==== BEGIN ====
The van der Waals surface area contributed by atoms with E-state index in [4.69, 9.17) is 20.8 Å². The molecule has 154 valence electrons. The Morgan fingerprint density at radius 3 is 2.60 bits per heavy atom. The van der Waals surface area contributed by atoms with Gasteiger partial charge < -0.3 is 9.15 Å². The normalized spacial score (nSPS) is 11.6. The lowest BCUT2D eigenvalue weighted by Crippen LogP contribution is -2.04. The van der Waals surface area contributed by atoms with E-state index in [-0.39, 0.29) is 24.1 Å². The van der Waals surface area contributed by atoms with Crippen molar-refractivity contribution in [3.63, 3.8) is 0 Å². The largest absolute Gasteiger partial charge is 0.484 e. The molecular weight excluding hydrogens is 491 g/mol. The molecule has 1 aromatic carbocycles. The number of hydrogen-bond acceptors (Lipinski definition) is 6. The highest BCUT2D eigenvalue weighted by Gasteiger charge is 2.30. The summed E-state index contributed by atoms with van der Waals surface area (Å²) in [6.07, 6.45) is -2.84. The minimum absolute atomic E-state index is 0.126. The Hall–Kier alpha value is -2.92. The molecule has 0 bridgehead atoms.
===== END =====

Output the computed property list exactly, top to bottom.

The van der Waals surface area contributed by atoms with E-state index in [4.69, 9.17) is 20.8 Å². The molecule has 154 valence electrons. The Morgan fingerprint density at radius 3 is 2.60 bits per heavy atom. The van der Waals surface area contributed by atoms with Gasteiger partial charge < -0.3 is 9.15 Å². The normalized spacial score (nSPS) is 11.6. The lowest BCUT2D eigenvalue weighted by Crippen LogP contribution is -2.04. The van der Waals surface area contributed by atoms with E-state index in [-0.39, 0.29) is 24.1 Å². The van der Waals surface area contributed by atoms with Crippen molar-refractivity contribution in [3.63, 3.8) is 0 Å². The largest absolute Gasteiger partial charge is 0.484 e. The molecular weight excluding hydrogens is 491 g/mol. The molecule has 1 aromatic carbocycles. The number of hydrogen-bond acceptors (Lipinski definition) is 6. The highest BCUT2D eigenvalue weighted by Gasteiger charge is 2.30. The summed E-state index contributed by atoms with van der Waals surface area (Å²) in [6.07, 6.45) is -2.84. The minimum absolute atomic E-state index is 0.126. The Hall–Kier alpha value is -2.92. The molecule has 0 bridgehead atoms.